A Two-Dimensional External Aerodynamics Tool (EAT) for Simulating Airflow around Tractor-Trailer Combinations



International Truck & Bus Meeting & Exhibition
Authors Abstract
Understanding external vehicle aerodynamics is an integral step in reducing overall vehicle fuel consumption. This is particularly true for long-haul commercial vehicles where an incremental decrease in drag can translate into significant fuel savings based on the number of miles traveled over the course of a truck's working life. The ability to critically analyze the air motion adjacent to commercial vehicles is a step toward understanding the overall affects of external aerodynamics on the entire vehicle. To achieve this understanding, the aerodynamics problem must be divided into manageable tasks that can each yield qualitative and quantitative results.
A two-dimensional (2D) External Aerodynamics Tool (EAT) has been developed that enables computational fluid dynamics (CFD) simulations of commercial vehicles to be performed quickly and easily. The approach is significantly automated and uses tools of ICEM CFD Engineering and FLUENT™ as well as a highly customized user interface to produce fully quadrilateral grids and CFD solutions from the original CATIA™ CAD data. The simulations are based on centerline cross-sections of entire tractor-trailer combinations. Although the complete vehicle is included in the simulation, the CFD results are meant to guide the design of grill bars, sun-visors and profiles of hoods, windshields and roofs. EAT is intended to enable designers to make informed design decisions based on aerodynamic performance while taking into account styling considerations. This leads to shorter design cycles and minimizes prototype costs through reducing the necessary number of design variations to be tested through more in-depth methods such as three-dimensional CFD analysis or wind tunnel testing. A validation of EAT has been performed through a series of simulations of an NACA 4415 airfoil as well as a sun-visor similar to the Freightliner Century Class production sun-visor. Finally, a brief description of the application of EAT within a sun-visor pre-optimization design study is presented.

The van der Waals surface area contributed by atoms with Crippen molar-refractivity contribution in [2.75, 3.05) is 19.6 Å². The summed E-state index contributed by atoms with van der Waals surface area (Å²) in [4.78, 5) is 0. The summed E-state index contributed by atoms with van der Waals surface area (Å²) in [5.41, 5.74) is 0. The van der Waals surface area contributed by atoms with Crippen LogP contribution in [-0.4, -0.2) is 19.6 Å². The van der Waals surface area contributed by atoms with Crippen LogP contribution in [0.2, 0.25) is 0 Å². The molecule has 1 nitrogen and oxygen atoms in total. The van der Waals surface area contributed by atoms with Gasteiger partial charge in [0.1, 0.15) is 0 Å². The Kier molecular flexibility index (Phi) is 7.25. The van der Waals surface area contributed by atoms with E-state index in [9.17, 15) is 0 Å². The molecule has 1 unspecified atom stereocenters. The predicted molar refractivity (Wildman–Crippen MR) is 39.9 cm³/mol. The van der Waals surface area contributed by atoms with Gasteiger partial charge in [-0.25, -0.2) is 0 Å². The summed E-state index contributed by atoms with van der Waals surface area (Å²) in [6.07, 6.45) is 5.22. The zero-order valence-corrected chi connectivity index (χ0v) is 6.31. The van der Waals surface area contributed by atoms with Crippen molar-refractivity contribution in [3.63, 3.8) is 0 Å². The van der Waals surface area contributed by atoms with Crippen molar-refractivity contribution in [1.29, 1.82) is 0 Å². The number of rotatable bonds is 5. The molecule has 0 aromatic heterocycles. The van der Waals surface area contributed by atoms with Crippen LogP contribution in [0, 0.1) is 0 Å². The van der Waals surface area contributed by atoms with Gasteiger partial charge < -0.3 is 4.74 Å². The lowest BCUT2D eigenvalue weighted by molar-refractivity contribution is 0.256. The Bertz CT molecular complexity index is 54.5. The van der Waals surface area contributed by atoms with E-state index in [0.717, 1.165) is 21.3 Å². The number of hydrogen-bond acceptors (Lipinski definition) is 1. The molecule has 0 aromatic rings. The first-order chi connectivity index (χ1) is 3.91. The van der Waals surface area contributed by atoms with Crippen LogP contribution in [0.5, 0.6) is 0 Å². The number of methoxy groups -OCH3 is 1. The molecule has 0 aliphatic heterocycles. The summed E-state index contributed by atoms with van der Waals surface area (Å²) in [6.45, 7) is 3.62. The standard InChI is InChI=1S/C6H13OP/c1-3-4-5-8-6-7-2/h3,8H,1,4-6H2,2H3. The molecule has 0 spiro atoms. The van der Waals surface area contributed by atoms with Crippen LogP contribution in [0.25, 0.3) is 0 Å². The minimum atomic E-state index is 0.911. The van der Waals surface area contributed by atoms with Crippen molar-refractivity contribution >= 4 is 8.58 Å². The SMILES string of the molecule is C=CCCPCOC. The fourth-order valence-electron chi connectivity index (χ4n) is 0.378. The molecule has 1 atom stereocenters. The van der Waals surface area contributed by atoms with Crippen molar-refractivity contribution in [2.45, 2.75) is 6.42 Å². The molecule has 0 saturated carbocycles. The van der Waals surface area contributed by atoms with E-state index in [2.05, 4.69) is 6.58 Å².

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McLandress, A., Wiese, W., Turney, J., and Loczi, J., "A Two-Dimensional External Aerodynamics Tool (EAT) for Simulating Airflow around Tractor-Trailer Combinations," SAE Technical Paper 2001-01-2743, 2001, https://doi.org/10.4271/2001-01-2743.
Additional Details
Nov 12, 2001
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Content Type
Technical Paper